Art 16: Indigenous peoples have the right to establish their own media in their own languages and to have access to all forms of non-indigenous media without discrimination.
So Are Indigenous Language and Culture Basic Human Rights?
It is possible that Indigenous language and culture are basic human rights under the law, but not a certainty. It is not clear whether international instruments that protect language and culture in general, and Indigenous language and culture in particular, have reached the status of customary international law. Many states agreed to be bound to the ICCPR and the Convention on the Rights of the Child, but it is not clear whether the provisions on language and culture have achieved sufficiently widespread and uniform practice to establish a customary international law. UNDRIP is similarly challenged by the number of adherents, but it faces an additional hurdle of establishing the second branch of the test, that states believe it is mandatory under law.
If these instruments in general, or their provisions on culture and language in particular, have reached the status of customary international law, then it could be argued that Indigenous language and culture are basic human rights under the law. However, if they have not, these rights would not be universally binding. Instead, we would have to rely on domestic laws to protect Indigenous languages.
In a twist of circular logic, by recognizing and affirming Indigenous language and culture as human rights, Canada's behaviour could start to crystalize customary international law around these important rights. Therefore, it is up to us, dear readers, to continue to advocate for Indigenous language and culture rights in order to crystalize that change.
Until next time,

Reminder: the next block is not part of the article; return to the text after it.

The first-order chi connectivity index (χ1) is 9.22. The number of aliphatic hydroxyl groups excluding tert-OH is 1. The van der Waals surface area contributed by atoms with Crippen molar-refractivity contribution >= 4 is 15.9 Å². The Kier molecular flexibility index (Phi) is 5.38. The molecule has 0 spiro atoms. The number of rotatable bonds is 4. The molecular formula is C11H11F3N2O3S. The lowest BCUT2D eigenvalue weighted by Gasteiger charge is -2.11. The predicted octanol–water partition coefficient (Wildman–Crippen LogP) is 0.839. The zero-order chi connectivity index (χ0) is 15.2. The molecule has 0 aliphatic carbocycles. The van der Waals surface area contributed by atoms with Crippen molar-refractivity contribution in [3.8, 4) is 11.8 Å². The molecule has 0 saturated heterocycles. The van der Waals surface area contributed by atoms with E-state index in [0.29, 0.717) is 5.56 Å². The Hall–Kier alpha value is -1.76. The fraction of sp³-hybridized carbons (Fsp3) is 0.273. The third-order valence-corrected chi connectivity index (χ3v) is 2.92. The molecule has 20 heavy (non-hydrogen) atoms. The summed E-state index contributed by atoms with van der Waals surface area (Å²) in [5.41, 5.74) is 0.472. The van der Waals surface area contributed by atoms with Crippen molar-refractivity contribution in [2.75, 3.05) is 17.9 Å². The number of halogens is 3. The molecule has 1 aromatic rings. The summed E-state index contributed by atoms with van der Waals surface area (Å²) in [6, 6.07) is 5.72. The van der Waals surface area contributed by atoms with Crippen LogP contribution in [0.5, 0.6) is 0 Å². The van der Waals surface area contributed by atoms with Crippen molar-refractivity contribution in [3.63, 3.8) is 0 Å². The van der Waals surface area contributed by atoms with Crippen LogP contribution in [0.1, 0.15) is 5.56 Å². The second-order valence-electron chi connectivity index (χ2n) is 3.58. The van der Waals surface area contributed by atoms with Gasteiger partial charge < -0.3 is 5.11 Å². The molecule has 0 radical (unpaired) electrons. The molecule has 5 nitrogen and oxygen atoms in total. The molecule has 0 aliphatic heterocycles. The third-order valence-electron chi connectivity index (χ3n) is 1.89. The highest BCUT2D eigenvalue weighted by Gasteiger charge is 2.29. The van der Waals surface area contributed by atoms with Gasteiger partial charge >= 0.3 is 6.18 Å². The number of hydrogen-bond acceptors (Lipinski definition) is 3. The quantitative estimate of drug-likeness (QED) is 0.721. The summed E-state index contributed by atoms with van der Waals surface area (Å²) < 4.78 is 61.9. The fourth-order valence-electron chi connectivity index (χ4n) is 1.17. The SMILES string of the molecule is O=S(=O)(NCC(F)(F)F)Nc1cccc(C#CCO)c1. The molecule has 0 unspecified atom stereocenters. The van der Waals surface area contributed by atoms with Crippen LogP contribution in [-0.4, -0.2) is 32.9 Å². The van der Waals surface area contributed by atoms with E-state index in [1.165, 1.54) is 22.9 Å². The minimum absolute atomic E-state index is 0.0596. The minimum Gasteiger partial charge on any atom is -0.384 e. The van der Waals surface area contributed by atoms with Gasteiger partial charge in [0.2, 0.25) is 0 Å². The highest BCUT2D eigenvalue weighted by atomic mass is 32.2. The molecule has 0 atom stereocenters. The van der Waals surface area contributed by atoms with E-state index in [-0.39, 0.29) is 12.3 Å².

See e.g. Canada (Attorney General) v Ward, 1993 CanLII 105 (SCC) at p. 734; Chan, Kwong Hung v MEI, 1995 CanLII 71 (SCC),  3 SCR 593, at para 71; and X (Re), 2019 CanLII 124082 (CA IRB) at paras 33-34.  See e.g. Erin Eacott, “A Clean & Healthy Environment: The Barriers & Limitations of This Emerging Human Right” (2001) 10 Dal J Leg Stud 74, online: CanLII <https://www.canlii.org/en/commentary/doc/2001CanLIIDocs26>.  Chan, supra note 1 at para 71.  X (Re), supra note 1 at para 34.  The Case of the SS “Lotus” (France v Turkey), (1927) PCIJ (Ser A) No 10  See Hurst Hannum, “Status of the Universal Declaration of Human Rights in National and International Law” (1995) 25 Ga J Int’l & Comp L 287 at 289-90.  Universal Declaration of Human Rights, GA Res 217(III), reprinted in UN GAOR, 3d Sess, Part 1 at 71-77 UN Doc A/810 (1948) at art 1.  Ibid at art 2.  “Life” has been interpreted to mean the arbitrary deprivation of life or to live with dignity (see “30 Articles on 30 Articles: Article 3: The Right to Life” online: United Nations Office of the High Commissioner of Human Rights <https://www.ohchr.org/EN/NewsEvents/Pages/DisplayNews.aspx?NewsID=23862&LangID=E>.) “Liberty and security of the person” have been interpreted to ensure that people are not arbitrarily detained (See “Right to liberty and security of person and freedom from arbitrary arrest and detention”, online: United Nations Office of the High Commissioner of Human Rights <www.ohchr.org%2FDocuments%2FHRBodies%2FCCPR%2FGConArticle9%2FSubmissions%2FRightPersonalLibertyAndSecurity.doc&usg=AOvVaw0PjNIo4bS5yx1HIa7YxtmN>.)  International Covenant on Civil and Political Rights, 16 December 1966, 999 UNTS 171, Can TS 1976 No 47, (1967) 6 LM 368, in force 23 March 1976, art 27.  Arabella Lang, “UN Convention on the Rights of the Child: a brief guide” (2016) 7721, UK House of Commons Library, online: UK Parliament https://researchbriefings.files.parliament.uk/documents/CBP-7721/CBP-7721.pdf at 5.  Convention on the Rights of the Child, 20 November 1989, 1577 UNTS 3, Can TS 1992 No 3, in force 2 September 1990 art 29.  Ibid at art 30.  See e.g. Case Concerning Right of Passage over Indian Territory (Portugal v India),  ICJ Rep 6.  United Nations Declaration on the Rights of Indigenous Peoples, GA Res 61/295 (Annex), UN GAOR, 61st Sess, Supp No 49, Vol III, UN Doc A/61/49 (2008) arts 13, 14 and 16.